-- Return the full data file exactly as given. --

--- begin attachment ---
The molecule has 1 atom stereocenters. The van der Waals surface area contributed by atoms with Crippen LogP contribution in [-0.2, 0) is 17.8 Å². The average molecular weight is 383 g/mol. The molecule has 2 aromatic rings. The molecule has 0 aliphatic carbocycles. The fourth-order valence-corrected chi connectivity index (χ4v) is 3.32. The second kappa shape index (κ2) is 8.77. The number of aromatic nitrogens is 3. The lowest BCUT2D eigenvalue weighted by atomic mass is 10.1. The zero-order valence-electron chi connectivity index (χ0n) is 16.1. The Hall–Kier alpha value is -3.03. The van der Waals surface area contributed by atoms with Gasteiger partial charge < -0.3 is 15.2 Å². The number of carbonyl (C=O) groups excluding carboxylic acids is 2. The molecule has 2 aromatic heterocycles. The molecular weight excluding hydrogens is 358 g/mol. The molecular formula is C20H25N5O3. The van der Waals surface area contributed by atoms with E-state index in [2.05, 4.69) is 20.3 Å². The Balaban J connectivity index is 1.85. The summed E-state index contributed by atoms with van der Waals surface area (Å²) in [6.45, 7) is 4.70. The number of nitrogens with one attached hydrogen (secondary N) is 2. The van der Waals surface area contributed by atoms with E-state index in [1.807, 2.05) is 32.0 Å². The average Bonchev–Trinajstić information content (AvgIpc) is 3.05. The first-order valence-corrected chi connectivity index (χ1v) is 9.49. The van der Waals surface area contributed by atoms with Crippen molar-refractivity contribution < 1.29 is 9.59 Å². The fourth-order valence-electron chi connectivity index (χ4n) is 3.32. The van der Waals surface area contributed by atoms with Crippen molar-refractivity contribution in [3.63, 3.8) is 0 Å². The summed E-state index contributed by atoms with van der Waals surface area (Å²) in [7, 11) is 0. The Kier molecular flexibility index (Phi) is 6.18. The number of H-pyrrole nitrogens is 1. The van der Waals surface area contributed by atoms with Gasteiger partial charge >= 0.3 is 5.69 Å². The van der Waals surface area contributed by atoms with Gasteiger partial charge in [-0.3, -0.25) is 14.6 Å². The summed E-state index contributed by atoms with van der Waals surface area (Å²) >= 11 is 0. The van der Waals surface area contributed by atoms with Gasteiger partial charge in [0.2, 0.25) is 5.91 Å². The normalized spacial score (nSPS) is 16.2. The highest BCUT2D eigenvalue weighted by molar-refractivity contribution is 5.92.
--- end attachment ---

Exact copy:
The molecule has 1 atom stereocenters. The van der Waals surface area contributed by atoms with Crippen LogP contribution in [-0.2, 0) is 17.8 Å². The average molecular weight is 383 g/mol. The molecule has 2 aromatic rings. The molecule has 0 aliphatic carbocycles. The fourth-order valence-corrected chi connectivity index (χ4v) is 3.32. The second kappa shape index (κ2) is 8.77. The number of aromatic nitrogens is 3. The lowest BCUT2D eigenvalue weighted by atomic mass is 10.1. The zero-order valence-electron chi connectivity index (χ0n) is 16.1. The Hall–Kier alpha value is -3.03. The van der Waals surface area contributed by atoms with Gasteiger partial charge < -0.3 is 15.2 Å². The number of carbonyl (C=O) groups excluding carboxylic acids is 2. The molecule has 2 aromatic heterocycles. The molecular weight excluding hydrogens is 358 g/mol. The molecular formula is C20H25N5O3. The van der Waals surface area contributed by atoms with E-state index in [2.05, 4.69) is 20.3 Å². The Balaban J connectivity index is 1.85. The summed E-state index contributed by atoms with van der Waals surface area (Å²) in [6.45, 7) is 4.70. The number of nitrogens with one attached hydrogen (secondary N) is 2. The van der Waals surface area contributed by atoms with E-state index in [1.807, 2.05) is 32.0 Å². The average Bonchev–Trinajstić information content (AvgIpc) is 3.05. The first-order valence-corrected chi connectivity index (χ1v) is 9.49. The van der Waals surface area contributed by atoms with Crippen molar-refractivity contribution < 1.29 is 9.59 Å². The fourth-order valence-electron chi connectivity index (χ4n) is 3.32. The van der Waals surface area contributed by atoms with Crippen molar-refractivity contribution in [3.63, 3.8) is 0 Å². The summed E-state index contributed by atoms with van der Waals surface area (Å²) in [7, 11) is 0. The Kier molecular flexibility index (Phi) is 6.18. The number of H-pyrrole nitrogens is 1. The van der Waals surface area contributed by atoms with Gasteiger partial charge >= 0.3 is 5.69 Å². The van der Waals surface area contributed by atoms with Gasteiger partial charge in [-0.3, -0.25) is 14.6 Å². The summed E-state index contributed by atoms with van der Waals surface area (Å²) >= 11 is 0. The van der Waals surface area contributed by atoms with Gasteiger partial charge in [0.2, 0.25) is 5.91 Å². The normalized spacial score (nSPS) is 16.2. The highest BCUT2D eigenvalue weighted by molar-refractivity contribution is 5.92.